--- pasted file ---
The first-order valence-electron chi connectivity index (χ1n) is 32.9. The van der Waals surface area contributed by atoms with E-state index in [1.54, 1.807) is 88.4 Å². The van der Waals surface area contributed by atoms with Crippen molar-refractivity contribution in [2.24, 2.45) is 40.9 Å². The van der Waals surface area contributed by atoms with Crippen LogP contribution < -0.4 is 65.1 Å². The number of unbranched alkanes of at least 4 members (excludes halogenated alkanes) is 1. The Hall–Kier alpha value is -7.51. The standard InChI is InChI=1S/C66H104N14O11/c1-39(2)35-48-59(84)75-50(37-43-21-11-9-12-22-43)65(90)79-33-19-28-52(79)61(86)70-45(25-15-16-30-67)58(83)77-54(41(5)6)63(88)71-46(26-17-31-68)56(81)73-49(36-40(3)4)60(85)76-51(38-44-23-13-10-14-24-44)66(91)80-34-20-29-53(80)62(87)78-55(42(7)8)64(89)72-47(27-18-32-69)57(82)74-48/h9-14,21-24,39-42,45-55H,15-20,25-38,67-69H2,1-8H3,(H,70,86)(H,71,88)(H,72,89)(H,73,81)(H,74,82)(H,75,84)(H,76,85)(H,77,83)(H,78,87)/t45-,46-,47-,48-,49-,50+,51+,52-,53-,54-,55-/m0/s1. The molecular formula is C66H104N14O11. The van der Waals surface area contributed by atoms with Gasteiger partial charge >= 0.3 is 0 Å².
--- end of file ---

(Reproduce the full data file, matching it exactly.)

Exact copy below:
The first-order valence-electron chi connectivity index (χ1n) is 32.9. The van der Waals surface area contributed by atoms with E-state index in [1.54, 1.807) is 88.4 Å². The van der Waals surface area contributed by atoms with Crippen molar-refractivity contribution in [2.24, 2.45) is 40.9 Å². The van der Waals surface area contributed by atoms with Crippen LogP contribution < -0.4 is 65.1 Å². The number of unbranched alkanes of at least 4 members (excludes halogenated alkanes) is 1. The Hall–Kier alpha value is -7.51. The standard InChI is InChI=1S/C66H104N14O11/c1-39(2)35-48-59(84)75-50(37-43-21-11-9-12-22-43)65(90)79-33-19-28-52(79)61(86)70-45(25-15-16-30-67)58(83)77-54(41(5)6)63(88)71-46(26-17-31-68)56(81)73-49(36-40(3)4)60(85)76-51(38-44-23-13-10-14-24-44)66(91)80-34-20-29-53(80)62(87)78-55(42(7)8)64(89)72-47(27-18-32-69)57(82)74-48/h9-14,21-24,39-42,45-55H,15-20,25-38,67-69H2,1-8H3,(H,70,86)(H,71,88)(H,72,89)(H,73,81)(H,74,82)(H,75,84)(H,76,85)(H,77,83)(H,78,87)/t45-,46-,47-,48-,49-,50+,51+,52-,53-,54-,55-/m0/s1. The molecular formula is C66H104N14O11. The van der Waals surface area contributed by atoms with Gasteiger partial charge >= 0.3 is 0 Å².